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Wondering how much the Capital Gains Tax on shares is? Let’s talk about CGT!
Capital Gains Tax (CGT) is the tax you pay when you sell an asset for a profit. This could be property, digital currency or in this case… shares!
How much Capital Gains Tax you pay when selling company shares or share options for a profit depends on a few things:
It might help to check out the CGT rates here!
Simple! There is no CGT tax to pay if your annual contributions to your ISA stayed within the £20,000 limit.
If your ISA contributions go above the £20,000 annual limit, you won’t get any tax relief on the excess payments so be sure to keep an eye on this.
In this case the calculation is straightforward as well:
Use our Capital Gains Tax calculator to work out how much you need to pay.
This is a key incentive when investing in EIS, SEIS or VCT companies. Read more about this topic in our guide to tax-efficient investments.
This is where it can get slightly tricky. This all depends on your relationship to your employer. This table should help break it down for you:
|Type of shares||How you received them||Capital Gains Tax|
|Your company’s common shares||You owned at least £2,000 worth of shares in your company||You only pay CGT on gains over £100,000 that you make during your lifetime|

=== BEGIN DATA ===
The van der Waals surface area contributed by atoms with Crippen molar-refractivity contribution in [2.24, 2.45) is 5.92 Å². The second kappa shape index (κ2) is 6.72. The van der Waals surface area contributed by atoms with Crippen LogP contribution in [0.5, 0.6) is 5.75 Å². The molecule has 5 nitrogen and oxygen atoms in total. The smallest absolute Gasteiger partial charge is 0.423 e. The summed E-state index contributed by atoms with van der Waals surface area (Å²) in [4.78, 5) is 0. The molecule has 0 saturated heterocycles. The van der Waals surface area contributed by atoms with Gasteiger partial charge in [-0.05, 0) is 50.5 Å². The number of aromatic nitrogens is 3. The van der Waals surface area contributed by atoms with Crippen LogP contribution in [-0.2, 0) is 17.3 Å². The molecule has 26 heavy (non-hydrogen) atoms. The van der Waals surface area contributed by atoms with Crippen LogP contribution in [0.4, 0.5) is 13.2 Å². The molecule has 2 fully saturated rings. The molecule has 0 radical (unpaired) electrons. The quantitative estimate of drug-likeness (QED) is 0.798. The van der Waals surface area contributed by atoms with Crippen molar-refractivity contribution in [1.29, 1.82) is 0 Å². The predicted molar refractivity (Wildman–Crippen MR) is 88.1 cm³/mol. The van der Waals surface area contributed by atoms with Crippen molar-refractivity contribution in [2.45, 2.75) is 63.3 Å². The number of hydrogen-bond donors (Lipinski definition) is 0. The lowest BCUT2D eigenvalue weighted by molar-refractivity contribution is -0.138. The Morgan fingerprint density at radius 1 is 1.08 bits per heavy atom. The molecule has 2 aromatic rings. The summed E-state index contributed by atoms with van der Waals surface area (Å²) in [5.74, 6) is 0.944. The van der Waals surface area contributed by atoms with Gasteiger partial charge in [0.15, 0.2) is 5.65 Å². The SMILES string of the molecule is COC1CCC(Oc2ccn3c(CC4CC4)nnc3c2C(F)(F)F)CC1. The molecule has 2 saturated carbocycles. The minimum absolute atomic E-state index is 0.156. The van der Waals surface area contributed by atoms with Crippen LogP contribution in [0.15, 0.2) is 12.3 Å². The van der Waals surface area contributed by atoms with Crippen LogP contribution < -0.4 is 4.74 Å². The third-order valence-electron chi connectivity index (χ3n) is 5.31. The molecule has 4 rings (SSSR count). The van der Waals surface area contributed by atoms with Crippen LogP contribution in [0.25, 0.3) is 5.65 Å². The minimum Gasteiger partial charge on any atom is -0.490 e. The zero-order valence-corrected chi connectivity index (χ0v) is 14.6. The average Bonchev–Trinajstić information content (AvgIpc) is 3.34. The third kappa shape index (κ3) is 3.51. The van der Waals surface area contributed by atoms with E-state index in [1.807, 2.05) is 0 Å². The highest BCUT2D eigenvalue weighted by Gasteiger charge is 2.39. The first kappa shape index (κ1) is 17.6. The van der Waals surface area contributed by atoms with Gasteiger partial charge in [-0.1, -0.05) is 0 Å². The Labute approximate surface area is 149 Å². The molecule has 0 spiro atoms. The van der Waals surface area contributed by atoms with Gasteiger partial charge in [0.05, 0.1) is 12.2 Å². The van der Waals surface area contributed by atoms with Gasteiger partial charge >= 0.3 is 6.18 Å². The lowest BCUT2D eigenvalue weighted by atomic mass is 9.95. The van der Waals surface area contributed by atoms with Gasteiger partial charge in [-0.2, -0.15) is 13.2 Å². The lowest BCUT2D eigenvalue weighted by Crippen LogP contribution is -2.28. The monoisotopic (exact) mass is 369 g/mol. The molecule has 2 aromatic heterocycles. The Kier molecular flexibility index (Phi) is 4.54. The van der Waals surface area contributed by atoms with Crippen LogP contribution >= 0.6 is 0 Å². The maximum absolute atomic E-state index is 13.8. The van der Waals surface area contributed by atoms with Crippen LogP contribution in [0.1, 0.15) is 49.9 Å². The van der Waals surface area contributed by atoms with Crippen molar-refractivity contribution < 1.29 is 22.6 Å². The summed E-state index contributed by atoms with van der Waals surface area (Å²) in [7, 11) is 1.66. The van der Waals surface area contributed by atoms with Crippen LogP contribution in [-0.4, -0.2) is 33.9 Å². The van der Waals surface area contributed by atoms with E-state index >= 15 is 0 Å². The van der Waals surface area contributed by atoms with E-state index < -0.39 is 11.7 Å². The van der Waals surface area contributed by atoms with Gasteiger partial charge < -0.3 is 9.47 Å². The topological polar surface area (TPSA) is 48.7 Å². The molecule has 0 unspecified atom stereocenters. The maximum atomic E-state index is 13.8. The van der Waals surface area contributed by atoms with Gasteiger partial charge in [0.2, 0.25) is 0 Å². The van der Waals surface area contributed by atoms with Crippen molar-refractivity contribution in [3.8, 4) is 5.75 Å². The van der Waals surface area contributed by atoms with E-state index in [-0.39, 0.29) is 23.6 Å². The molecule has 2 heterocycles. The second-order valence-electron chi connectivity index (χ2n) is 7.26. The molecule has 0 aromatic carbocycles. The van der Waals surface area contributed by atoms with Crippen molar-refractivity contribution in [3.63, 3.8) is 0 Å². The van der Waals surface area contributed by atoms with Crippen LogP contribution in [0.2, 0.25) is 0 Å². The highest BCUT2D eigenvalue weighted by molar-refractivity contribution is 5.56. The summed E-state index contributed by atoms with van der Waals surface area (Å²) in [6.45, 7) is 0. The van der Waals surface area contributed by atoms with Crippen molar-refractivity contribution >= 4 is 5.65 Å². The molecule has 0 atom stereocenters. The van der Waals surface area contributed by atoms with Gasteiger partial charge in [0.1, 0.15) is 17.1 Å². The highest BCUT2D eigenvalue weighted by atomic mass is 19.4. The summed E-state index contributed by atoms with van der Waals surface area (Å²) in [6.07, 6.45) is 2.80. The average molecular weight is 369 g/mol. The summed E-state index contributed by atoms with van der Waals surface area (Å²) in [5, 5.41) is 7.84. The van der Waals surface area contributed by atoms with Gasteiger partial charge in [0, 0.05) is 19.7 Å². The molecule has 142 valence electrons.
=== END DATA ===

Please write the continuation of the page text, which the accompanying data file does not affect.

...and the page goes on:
|Your company’s common shares||You owned at least 5% of the company||You might qualify for Entrepreneurs’ Relief and pay CGT at a reduced rate of 10%|
|Your company’s common shares||Through a Share Incentive Plan (SIP)||—|
|You or other companies’ publicly listed shares||Through a Save As You Earn (SAYE) plan||—|
|Your company’s share options||Through a Share Option Plan||Normal rate (on the difference between the exercise price and what you sold them for)|
|Your company’s share options||Through an Enterprise Management Incentive Plan (EMI)||Normal rate (on the difference between the exercise price and what you sold them for)|
If you’re selling shares belonging to the estate of someone who’s died, you’ll need to include this information when reporting the estate to HMRC.
But if the person giving you the shares was your husband, wife or civil partner, then you don’t need to pay any Capital Gains Tax.
If you made a capital loss when selling shares, you have two options. If your total taxable gain is still above the tax-free allowance, you can:
On the other hand, if they reduce your gain to the tax-free allowance, you can:
It can be a lot to wrap your head around at once. Seeking professional advice is always a good option! And our accredited accounts can provide just that – find out more here.
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